For if there is one thing that has become plainer than another it is that when the seven men met in O’Connell Street to found the Gaelic League, they were commencing, had there been a Liancourt there to make the epigram, not a revolt, but a revolution. The work of the Gaelic League, its appointed work, was that: and the work is done. To every generation its deed. The deed of the generation that has now reached middle life was the Gaelic League: the beginning of the Irish Revolution. Let our generation not shirk its deed, which is to accomplish the revolution.

I believe that the national movement of which the Gaelic League has been the soul has reached the point which O’Connell’s movement had reached at the close of the series of monster meetings. Indeed, I believe that our movement reached that point a few years ago — say, at the conclusion of the fight for Essential Irish; and I said so at the time. The moment was ripe then for a new Young Ireland Party, with a forward policy; and we have lost much by our hesitation. I propose in all seriousness that we hesitate no longer — that we push on. I propose that we leave Conciliation Hall behind us and go into the Irish Confederation.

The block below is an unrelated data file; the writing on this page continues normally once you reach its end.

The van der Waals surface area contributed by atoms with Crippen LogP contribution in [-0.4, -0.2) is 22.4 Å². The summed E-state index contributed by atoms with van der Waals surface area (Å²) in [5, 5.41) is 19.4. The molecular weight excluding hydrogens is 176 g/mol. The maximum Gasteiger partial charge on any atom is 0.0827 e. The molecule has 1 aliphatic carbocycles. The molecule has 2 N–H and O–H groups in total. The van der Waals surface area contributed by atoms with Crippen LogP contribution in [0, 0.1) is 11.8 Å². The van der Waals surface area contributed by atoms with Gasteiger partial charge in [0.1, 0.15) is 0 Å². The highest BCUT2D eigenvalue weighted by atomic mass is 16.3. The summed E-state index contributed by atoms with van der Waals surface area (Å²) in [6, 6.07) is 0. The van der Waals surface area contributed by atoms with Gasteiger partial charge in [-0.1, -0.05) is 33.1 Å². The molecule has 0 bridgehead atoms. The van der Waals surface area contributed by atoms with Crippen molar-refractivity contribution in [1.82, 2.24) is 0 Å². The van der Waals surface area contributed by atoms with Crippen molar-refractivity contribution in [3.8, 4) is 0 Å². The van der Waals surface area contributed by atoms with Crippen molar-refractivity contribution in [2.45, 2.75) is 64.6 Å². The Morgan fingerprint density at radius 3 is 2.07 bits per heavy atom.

Whenever Dr Hyde, at a meeting at which I have had a chance of speaking after him, has produced his dove of peace, I have always been careful to produce my sword; and to tantalise him by saying that the Gaelic League has brought into Ireland ‘Not Peace, but a Sword.’ But this does not show any fundamental difference of outlook between my leader and me; for while he is thinking of peace between brother-Irishmen, I am thinking of the sword-point between banded Irishmen and the foreign force that occupies Ireland: and his peace is necessary to my war. It is evident that there can be no peace between the body politic and a foreign substance that has intruded itself into its system: between them war only until the foreign substance is expelled or assimilated.